Five years later they still lived in the small house they rented in the suburbs. Tiny warnings had started sounding in Sara’s mind, but she still wasn’t overly worried—she had plenty of time for kids. The wedding would come when they saved a bit more, and so would her dream house.
Four words and her name ended it all. “Sara, we need to talk.”
He’d found someone new. Someone younger and prettier, without the few gray hairs and softly etched laugh lines. Sara was only thirty, but the stress of steep credit card debt and her fiancé’s frivolous spending hadn’t been kind. Next to a twenty-two year old, she looked weathered and jaded. Worse, she had nothing left to offer—no tricks to play to entice Phil to stay. Instead, she had watched out the window as he got into his new car and drove away, never once checking his rearview mirror to say goodbye to the life he was leaving behind.
Sara’s head bent a little lower over the picnic table. She just hadn’t seen it coming.
She took a deep breath and straightened up. There was no use crying about it now. What’s done was done. Time to move on.
Wiping her face, she heaved herself off the bench and slipped the reminder of failed promises into her jeans pocket. Tears wouldn’t bring him back. And even if they would, she didn’t want him anymore, anyway. She had someone to find within herself somewhere, and it would start today.
As the large airport shuttle rolled to a stop, she stepped forward, a bus ticket in her hand, a plane ticket in her purse, and her life just beginning.
few hours later
, Sara was walking out of baggage claim with her duffel bag in her hand, a smile on her face, and her heart on her sleeve. She’d start her new life in her childhood dream location—Montana. She’d always wanted to set up a cute house with a couple of horses and a ton of land. She had no idea how she’d support herself long term, but the word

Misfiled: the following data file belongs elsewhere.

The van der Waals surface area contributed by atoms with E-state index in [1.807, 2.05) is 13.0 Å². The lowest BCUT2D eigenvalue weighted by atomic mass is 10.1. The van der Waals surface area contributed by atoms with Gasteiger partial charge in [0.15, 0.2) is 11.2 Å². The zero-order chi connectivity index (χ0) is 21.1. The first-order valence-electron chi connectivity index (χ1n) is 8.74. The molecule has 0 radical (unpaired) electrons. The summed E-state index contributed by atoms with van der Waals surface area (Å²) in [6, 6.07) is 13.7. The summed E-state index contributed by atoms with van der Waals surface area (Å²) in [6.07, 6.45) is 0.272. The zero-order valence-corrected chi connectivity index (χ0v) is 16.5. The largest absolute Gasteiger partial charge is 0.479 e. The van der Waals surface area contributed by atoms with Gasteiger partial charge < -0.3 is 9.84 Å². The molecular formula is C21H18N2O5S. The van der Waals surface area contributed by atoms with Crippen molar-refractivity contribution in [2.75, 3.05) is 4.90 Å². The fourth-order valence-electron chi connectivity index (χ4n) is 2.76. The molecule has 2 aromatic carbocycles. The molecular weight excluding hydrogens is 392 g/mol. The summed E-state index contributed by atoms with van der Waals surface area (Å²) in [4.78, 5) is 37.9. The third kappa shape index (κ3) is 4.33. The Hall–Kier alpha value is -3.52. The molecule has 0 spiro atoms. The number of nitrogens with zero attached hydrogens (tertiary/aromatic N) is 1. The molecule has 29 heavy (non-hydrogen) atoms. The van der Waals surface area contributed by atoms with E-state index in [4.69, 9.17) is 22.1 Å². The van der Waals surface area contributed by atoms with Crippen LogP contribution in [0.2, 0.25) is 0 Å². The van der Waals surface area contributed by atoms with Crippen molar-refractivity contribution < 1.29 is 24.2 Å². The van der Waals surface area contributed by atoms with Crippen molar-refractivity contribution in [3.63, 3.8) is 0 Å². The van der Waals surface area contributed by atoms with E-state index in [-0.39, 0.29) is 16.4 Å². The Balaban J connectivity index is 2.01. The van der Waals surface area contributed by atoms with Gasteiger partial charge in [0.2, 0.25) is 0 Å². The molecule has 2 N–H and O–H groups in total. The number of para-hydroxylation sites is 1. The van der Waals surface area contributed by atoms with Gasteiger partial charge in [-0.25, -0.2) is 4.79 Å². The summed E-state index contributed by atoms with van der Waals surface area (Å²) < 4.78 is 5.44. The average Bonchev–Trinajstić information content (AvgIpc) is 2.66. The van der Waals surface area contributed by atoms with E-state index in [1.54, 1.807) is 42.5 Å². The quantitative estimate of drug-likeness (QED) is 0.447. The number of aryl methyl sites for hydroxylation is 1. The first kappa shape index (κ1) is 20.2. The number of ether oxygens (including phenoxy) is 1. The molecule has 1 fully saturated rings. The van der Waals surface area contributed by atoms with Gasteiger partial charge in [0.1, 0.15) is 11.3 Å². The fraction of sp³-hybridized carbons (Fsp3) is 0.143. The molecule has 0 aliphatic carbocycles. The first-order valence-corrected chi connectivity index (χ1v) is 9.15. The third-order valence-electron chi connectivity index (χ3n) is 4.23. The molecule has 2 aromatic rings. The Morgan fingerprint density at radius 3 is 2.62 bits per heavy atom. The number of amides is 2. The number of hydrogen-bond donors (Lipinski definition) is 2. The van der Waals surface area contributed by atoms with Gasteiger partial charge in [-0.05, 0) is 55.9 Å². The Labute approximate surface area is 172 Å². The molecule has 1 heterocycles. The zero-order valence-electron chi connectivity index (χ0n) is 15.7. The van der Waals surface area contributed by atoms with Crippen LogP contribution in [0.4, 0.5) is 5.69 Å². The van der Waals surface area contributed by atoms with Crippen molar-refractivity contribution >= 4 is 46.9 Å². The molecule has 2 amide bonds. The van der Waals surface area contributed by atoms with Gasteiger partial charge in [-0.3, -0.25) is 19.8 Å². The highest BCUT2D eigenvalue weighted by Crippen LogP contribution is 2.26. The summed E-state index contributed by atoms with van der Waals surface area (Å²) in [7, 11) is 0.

was for people whose “happily ever after” hadn’t gone up in flames. Chasing dreams was now the top priority, and she couldn’t wait to get started.
A man stood off to the side of the sleepy airport terminal. He held a half-sheet of paper with her name written in a spidery scrawl. His crumpled tweed hat sat lopsided on his graying head. Old blue jeans matched his dirt-stained fingers, complemented by worn work boots.
A thrill accosted her as she stepped over, nervousness mingling with hope as she beamed in greeting. “Yup! Yes I am. Are you from the ranch?”
He jerked his head to the right as he reached for her duffel.
“Oh, it’s okay. I got it.”
He stared at her, his hand hovering in the air.
“Oh… okay.” Gingerly, she gave him the crisp blue duffel bag.
Without a word, he turned and started walking toward the exit.
“Thanks for coming for me,” Sara chirped as she hastened to catch up. “I really appreciate it!”
They stepped through the sliding glass doors and onto the sidewalk. With a slow pace, the man walked to a truck idling nosily by the curb. Beaten to hell, with the dents to show for it, the faded gray vehicle sat empty, waiting for its owner like a beloved Labrador.
“Aren’t you worried your truck will get stolen?” Sara asked, sparing a glance for the people passing by.
The man eased her duffel into the truck bed before heading to the driver’s-side door. “Ain’t no one stole it yet. Reckon it’s too old.”
Sara yanked the passenger door open before climbing onto the flat bench seat. The foam showed through various rips and holes, kept from ripping further with duct tape. She pulled her door closed, only to have it bounce off the metal casing with a loud
“Gotta slam it.”
With two hands she tried again, giving it all her strength. This time the whole truck shook as the door lodged in place.
“You in?” The man’s pale blue gaze slid her way.
“Uh, I think so…” She dug her hand into the crack of the seat for the latch to her seatbelt.
“Seatbelt don’t work.”
All righty, then.
Rivaling most jet engines for noise, the truck lurched forward before crawling out into the lane.
“Anyway, thanks again for coming to get me. It was really nice of you—I didn’t catch your name…” Sara let the sentence linger in expectation.
“Oh hi, Jake. Thanks for picking me up.”
Jake had one hand on the steering wheel, the other on his knee, looking out through the cracked windshield. Silence loitered a little too long.
“I’m Sara,” she tried. Then laughed to herself. “But then, you already knew that, I guess. I mean, you wrote it on the sign, so…”